Every good boy deserves fruit.
Good burritos don’t fall apart.
Most of you will know EXACTLY what I am referencing here.
If you were trained as a musician in the last 30 years, then this is most likely how you learned to read music.
If you are a musician, trained recently, and don’t know what I’m talking about, then I have to say that I am glad for you.
Because this is not how to learn, or to teach, reading music.
“WHAT?! But it worked for me!!”your instant reaction
I know, I know and hear me out.
Why are we so obsessed with teaching concepts through metaphors and structures that have NOTHING to do with what they actually mean? Western staff notation is an inherently logical system, that we teach through acronyms that have no conceptual connection to it. Rather than learning the patterns of ‘space, line, space’ or even more importantly, the connection to the SOUND of an instrument, we learn an acronym.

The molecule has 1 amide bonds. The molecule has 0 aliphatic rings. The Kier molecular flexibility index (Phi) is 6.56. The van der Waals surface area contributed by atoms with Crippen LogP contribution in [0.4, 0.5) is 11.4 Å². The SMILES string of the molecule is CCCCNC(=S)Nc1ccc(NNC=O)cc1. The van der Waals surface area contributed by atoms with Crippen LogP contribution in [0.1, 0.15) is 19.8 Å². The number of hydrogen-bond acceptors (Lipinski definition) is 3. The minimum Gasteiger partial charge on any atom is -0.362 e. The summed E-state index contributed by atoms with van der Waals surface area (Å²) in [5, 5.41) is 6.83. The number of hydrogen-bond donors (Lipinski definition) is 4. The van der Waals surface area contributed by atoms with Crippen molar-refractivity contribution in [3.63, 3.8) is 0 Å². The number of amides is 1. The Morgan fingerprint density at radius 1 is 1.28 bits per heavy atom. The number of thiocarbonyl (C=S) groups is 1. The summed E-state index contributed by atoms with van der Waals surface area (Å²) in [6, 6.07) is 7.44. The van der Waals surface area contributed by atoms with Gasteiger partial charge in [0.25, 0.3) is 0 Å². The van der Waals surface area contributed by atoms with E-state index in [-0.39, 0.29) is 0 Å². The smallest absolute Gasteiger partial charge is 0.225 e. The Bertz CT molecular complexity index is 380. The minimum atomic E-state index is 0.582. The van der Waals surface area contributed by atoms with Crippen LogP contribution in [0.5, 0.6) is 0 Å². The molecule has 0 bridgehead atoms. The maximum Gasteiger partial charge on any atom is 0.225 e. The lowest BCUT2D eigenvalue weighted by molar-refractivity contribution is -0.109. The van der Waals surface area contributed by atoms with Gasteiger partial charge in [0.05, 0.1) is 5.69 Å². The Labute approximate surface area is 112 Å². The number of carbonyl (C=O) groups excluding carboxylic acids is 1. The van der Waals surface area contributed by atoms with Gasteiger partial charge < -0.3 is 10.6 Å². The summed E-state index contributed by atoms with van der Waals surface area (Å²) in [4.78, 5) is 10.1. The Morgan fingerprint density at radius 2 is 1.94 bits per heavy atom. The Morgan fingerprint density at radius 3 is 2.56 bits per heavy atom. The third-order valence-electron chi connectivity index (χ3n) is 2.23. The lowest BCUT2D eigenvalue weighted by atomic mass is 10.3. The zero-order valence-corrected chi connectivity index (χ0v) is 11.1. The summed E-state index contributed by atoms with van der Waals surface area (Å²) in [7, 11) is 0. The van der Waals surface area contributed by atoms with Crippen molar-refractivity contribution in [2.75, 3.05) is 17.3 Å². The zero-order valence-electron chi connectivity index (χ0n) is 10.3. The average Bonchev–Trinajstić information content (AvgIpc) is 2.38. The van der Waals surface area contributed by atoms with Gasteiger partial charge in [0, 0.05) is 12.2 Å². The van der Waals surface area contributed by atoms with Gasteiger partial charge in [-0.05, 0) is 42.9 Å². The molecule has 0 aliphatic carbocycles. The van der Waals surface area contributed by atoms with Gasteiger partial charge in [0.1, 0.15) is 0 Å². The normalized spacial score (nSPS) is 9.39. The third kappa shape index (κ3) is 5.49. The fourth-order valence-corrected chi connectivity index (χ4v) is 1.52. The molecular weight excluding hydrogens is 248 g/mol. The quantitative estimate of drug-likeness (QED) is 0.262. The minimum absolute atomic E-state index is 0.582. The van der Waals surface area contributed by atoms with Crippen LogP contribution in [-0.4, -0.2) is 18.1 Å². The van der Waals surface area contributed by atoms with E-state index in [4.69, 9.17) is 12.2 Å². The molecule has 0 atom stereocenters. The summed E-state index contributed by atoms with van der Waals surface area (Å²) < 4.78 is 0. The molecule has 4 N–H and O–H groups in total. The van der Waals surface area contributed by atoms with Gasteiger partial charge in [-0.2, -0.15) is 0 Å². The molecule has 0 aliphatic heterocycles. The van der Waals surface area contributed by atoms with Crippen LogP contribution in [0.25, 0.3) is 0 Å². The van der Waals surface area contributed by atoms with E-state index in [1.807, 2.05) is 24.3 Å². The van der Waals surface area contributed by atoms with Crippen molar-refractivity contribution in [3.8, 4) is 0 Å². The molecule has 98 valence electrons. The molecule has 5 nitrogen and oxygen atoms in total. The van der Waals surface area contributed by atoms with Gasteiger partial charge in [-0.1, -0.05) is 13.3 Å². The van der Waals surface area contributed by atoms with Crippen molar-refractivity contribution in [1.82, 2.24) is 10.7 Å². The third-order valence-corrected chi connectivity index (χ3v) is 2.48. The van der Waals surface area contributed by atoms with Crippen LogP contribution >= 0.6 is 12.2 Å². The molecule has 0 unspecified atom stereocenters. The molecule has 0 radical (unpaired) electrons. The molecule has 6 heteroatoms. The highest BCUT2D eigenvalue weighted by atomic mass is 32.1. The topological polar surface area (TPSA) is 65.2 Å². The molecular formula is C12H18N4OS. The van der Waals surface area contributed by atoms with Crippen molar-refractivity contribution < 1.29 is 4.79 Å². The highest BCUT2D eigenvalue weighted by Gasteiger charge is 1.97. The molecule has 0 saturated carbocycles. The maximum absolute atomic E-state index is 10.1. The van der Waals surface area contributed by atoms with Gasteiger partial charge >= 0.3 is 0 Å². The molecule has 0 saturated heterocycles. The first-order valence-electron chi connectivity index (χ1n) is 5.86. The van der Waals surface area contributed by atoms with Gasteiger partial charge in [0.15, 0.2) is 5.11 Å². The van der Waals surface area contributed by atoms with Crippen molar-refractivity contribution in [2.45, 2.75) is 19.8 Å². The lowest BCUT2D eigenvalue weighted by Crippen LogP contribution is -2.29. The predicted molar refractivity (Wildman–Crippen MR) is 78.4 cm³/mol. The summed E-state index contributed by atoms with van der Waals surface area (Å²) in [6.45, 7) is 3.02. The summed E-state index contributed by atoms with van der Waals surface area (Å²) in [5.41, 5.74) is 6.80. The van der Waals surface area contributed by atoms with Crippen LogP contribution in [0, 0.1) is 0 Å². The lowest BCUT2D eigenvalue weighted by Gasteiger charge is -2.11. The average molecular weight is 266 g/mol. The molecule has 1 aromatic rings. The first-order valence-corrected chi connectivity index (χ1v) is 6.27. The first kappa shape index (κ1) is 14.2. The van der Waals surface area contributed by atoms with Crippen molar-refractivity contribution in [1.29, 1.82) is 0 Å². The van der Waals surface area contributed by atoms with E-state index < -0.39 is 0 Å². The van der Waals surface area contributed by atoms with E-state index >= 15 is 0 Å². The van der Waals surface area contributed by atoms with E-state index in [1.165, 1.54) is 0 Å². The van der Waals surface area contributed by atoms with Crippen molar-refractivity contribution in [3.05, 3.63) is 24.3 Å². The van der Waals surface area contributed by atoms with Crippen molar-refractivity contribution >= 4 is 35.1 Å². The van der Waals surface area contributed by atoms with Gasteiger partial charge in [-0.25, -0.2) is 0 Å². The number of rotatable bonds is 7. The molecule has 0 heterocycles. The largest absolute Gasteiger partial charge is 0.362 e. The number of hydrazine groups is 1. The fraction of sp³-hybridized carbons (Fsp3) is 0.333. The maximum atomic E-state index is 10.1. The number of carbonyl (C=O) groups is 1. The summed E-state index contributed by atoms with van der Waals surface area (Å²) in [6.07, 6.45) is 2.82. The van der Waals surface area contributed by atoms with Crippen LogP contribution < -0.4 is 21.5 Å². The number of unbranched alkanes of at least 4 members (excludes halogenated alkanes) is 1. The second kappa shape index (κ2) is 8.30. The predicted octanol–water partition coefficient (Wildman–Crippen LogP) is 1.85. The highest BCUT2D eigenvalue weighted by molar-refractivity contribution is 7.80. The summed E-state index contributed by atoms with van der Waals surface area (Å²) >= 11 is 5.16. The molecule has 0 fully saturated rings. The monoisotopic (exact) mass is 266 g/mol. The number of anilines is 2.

And don’t even get me started on how difficult that is for our smallest students – I’ve already written about that enough!
The big problem is, you know how to read music. You’ve been reading music or years.
So my question to you is this: what process do you go through when you read music? Do you name each individual note? Or do you follow the patterns, and the rules of how it works?
My challenge to you is this: teach music the way you read it.
As a successful reader of music, your strategy works. I could offer more advice here, but at the end of the day, you are the expert. Read some music. Write down what you do. Explain that strategy to your students. It’s one more strategy that they didn’t have before!
There is a resource we have made just for this moment! Find it here. If you want to, you can buy the whole pack, catering to Years 1 through 6. If that’s not your speed, we have the ones tailored to other year levels available in the shop!
Feeling overwhelmed with the never-ending responsibilities of a music teacher? Us too! Go to our shop to find reasonably priced music education resources designed by experts to make your life easier.
This post was originally published October, 2021.